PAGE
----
Wednesday, August 17, 2011

Alice Waters' Chez Pannise Turns 40

Here is Alice Waters' credo:
  • Good, healthful food is a right for all, especially children.
  • A civil society is one that cooks and eats together.
  • It all starts with respect for local, organic ingredients.
This is an excellent article on the history of Alice Waters and the organic food movement along with her current work with the Edible Schoolyard.

Read more:

Sunday, August 14, 2011

Peach Preserves

I made a visit to a neighboring suburban town to buy some eggs from our source. They also have an extensive garden and fruit orchard. So in addition to the 18 fresh eggs, I also came home with with a few pounds of green and yellow beans, some yellow cucumbers, and about twenty big, beautiful peaches that I decided would become my first attempt at peach preserves. Right on the heel of the apricot preserves the week before! But for this post I felt I should elaborate more about what I'm learning about canning and preserving.

I turned first to the bible of canning and preserving--The Ball Blue Book which had two recipes. But I was also intrigued by the Chunky Peach Preserves in Janet Fletcher's "Fresh From the Farmer's Market." So I ended morphing the three recipes.

Peach Preserves

  • 10-12 large ripe peaches
  • sugar
  • lemon juice - 2/3 cup (I only had half a lemon on hand so that's what I used)
Now, as for the sugar, Ball Blue Book calls for 6 cups which seemed like a lot to me. If you look online, you will find varying amounts in the recipes including some with no sugar. I will continue to experiment with the amount of sugar but for this batch I went with about 4 to 4 1/2 cups.

  1. Get a large pot of water boiling.
  2. As the water gets close to boiling, prepare a large bowl of ice water nearby.
  3. With a slotted spoon, lower peaches, a few at a time, into the boiling water and blanch for about 30 seconds.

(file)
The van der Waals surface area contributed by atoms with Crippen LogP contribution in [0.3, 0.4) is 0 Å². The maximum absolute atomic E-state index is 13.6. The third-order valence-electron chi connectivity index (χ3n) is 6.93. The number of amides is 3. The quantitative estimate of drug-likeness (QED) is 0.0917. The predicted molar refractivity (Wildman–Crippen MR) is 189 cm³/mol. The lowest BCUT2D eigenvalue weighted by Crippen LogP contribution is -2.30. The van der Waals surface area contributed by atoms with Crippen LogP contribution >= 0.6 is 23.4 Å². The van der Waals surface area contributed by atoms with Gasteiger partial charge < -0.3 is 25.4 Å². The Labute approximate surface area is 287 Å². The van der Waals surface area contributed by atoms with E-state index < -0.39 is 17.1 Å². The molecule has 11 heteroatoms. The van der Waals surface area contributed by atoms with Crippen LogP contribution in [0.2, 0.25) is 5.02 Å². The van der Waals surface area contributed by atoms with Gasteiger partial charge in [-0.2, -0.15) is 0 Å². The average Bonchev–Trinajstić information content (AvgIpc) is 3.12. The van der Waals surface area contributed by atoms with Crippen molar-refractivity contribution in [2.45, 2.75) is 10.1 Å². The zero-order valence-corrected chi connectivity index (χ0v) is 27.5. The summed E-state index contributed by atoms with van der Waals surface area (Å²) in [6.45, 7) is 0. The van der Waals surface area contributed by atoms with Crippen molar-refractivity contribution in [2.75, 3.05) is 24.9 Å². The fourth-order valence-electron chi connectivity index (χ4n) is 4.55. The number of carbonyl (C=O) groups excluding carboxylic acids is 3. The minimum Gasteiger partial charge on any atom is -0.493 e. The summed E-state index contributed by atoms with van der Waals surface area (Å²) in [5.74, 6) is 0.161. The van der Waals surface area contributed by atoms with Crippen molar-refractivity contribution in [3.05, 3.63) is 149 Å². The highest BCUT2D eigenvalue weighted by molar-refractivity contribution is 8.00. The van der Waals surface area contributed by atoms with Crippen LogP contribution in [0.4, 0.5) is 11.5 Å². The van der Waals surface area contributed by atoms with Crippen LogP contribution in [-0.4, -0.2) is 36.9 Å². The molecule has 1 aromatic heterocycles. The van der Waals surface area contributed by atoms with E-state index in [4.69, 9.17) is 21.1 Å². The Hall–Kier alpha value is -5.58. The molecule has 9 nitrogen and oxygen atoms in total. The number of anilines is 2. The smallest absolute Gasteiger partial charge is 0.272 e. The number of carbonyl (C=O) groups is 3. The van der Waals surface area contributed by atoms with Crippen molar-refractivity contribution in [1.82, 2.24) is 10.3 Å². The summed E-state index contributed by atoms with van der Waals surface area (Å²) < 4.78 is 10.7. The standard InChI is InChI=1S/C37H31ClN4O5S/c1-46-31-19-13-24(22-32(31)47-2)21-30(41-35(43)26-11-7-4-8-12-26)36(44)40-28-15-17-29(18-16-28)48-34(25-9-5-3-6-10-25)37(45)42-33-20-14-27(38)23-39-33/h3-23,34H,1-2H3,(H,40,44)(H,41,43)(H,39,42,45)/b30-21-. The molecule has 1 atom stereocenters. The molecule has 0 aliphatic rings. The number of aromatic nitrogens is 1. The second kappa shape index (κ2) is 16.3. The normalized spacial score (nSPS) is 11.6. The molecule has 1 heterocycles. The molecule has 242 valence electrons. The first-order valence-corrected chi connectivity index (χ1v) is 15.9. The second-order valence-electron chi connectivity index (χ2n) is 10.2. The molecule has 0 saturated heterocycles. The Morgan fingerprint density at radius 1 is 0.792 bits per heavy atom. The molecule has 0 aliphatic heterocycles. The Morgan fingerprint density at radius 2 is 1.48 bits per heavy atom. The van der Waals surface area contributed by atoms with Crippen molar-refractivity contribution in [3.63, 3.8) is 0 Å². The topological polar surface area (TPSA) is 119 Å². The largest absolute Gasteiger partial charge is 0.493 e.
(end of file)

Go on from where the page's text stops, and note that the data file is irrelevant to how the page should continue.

4. Transfer peaches to the ice water bath.
  5. When cool, lift out the peaches and peel away the skin.
  6. Cut the peaches in half, then fourths, then eighths, and then cut around the equator. The goal is to create chunks about 1 square inch each. Discard any blemished or bruised portions. Place the chunks into a large, non-reactive pot (glass or enameled cast iron).
  7. Add the lemon juice and sugar and stir until the sugar is dissolved.
  8. Let it sit for 12-18 hours or overnight. I did it overnight putting it in the refrigerator overnight.
Next Day:
  1. Slowly get the peach mixture to boiling, stirring frequently.
  2. Boil and stir frequently until the mixture is clear and the syrup is thick. The syrup should be golden brown.
  • If the syrup becomes too thick before the fruit is tender then add some boiling water (1/4 cup at a time).
  • If the syrup is too thin you can drain the fruit in a bowl and return the syrup to the pot and cook it until it thickens up.
  • A tip I have seen online is to spoon a bit of the syrup onto a small plate and stick it in the freezer for a couple of minutes to cool it. When you take it out it should jelly-like but still able to slowly flow when tilted.